Funerals have a weird way of bringing people together, and the power elite is no exception. At the center of this all was a recent establishment sob-fest. Heilbrunn dishes that “the memorial service at the Washington National Cathedral last week for former Secretary of State Madeleine Albright” functioned as a stage for a sort of establishment cri de coeur.
“As U.N. ambassador during President Bill Clinton’s first term, Albright was a thorn in the side of then-Secretary of State Warren Christopher and then-national security adviser Tony Lake, both of whom blanched at the thought of American military intervention in the Balkans to stop Slobodan Milošević’s war… In his impassioned eulogy, Biden drew an implicit parallel with the 1990s, when the democracy crusade flourished in the Balkans against Milošević.”
As Biden announced this week a fresh $150 million for Zelensky’s squad in Kiev—what’s $150 million? America is already great—I am reminded of a career highlight, watching the John McCain funeral over Labor Day 2018 with Patrick J. Buchanan. I would have preferred that group viewing happened some forty-odd months later. Even John McCain, a late friend of President Biden, never got us this close to nuclear war.
The second dispatch or note on Biden’s inner sanctum comes James Carden in Asia Times. He goes more granular.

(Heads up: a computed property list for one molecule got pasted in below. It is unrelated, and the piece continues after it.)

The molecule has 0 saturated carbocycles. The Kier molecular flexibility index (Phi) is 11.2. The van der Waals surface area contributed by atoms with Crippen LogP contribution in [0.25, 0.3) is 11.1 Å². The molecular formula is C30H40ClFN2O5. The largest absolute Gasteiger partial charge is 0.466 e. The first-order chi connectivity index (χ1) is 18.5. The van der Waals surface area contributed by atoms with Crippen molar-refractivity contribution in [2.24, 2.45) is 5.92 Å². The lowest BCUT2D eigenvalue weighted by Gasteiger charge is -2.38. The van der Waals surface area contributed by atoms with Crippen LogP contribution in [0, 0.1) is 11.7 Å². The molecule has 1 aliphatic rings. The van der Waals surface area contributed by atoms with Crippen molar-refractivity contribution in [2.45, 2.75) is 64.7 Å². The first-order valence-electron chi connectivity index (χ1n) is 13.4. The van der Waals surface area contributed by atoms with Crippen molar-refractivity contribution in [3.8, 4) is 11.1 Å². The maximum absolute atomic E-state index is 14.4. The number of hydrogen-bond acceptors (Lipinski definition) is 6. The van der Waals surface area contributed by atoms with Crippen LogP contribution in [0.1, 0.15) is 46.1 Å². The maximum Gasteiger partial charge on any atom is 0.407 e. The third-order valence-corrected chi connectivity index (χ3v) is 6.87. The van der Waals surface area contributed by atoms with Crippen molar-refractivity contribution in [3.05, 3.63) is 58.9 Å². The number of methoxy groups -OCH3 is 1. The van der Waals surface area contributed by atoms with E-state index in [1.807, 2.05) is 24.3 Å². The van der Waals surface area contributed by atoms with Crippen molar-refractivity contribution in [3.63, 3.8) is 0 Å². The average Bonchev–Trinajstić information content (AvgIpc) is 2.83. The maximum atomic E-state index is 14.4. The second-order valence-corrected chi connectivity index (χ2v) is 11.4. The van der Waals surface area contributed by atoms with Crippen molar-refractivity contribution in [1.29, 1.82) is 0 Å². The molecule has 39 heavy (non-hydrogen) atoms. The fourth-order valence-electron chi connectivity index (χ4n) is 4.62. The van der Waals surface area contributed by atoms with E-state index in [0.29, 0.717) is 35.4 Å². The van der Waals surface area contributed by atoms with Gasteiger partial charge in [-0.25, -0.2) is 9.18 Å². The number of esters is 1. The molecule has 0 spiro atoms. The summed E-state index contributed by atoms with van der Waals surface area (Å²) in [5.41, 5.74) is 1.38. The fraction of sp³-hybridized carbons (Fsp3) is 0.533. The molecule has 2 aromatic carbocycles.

Carden makes the case that Biden aspires to his own version of “Zombie Reaganism,” cribbing from the 40th president a tight caste of insiders that shields the commander-in-chief from the rest of the administration that the president either fears or doesn’t understand. Senility…is not…implied here. “The Biden White House works in a way that is eerily similar to the way the Ronald Reagan administration worked during its first term,” Carden relays.
“Back then, a chief executive of questionable sentience relied on a small cast of political operatives to run the day-to-day operations of the White House. During Reagan’s first term, that job fell to what was called ‘the Troika,’ which consisted of chief of staff James Baker, counselor to the president Ed Meese and deputy chief of staff Mike Deaver.” Biden, by contrast, is ”an ardent Catholic” and “might be said to be dominated by three Cardinals: White House Chief of Staff Ron Klain, counselor to the president Steve Ricchetti and deputy chief of staff Bruce Reed.”
If you’ve never heard of any of these players besides Klain, Carden makes the implicit case that is the way Biden likes it. Putative high-rollers such a National Security Advisor Jake Sullivan and Secretary of State Antony Blinken are relatively weaker inside the halls of power, where ex-officio occupants of those offices, former National Security Advisor (now Domestic Policy Council chair) Susan Rice and former Foggy Bottom chief (now Climate Czar) John Kerry, still have West Wing real estate.
As America ambles toward a casual Armageddon, further exhumation of what’s exactly going on at 1600 Penn. is probably called for. It would be a sad irony if all the media attention dedicated to the Reality Television President meant an all binged-out fourth estate when it came time for documenting the grim reality president.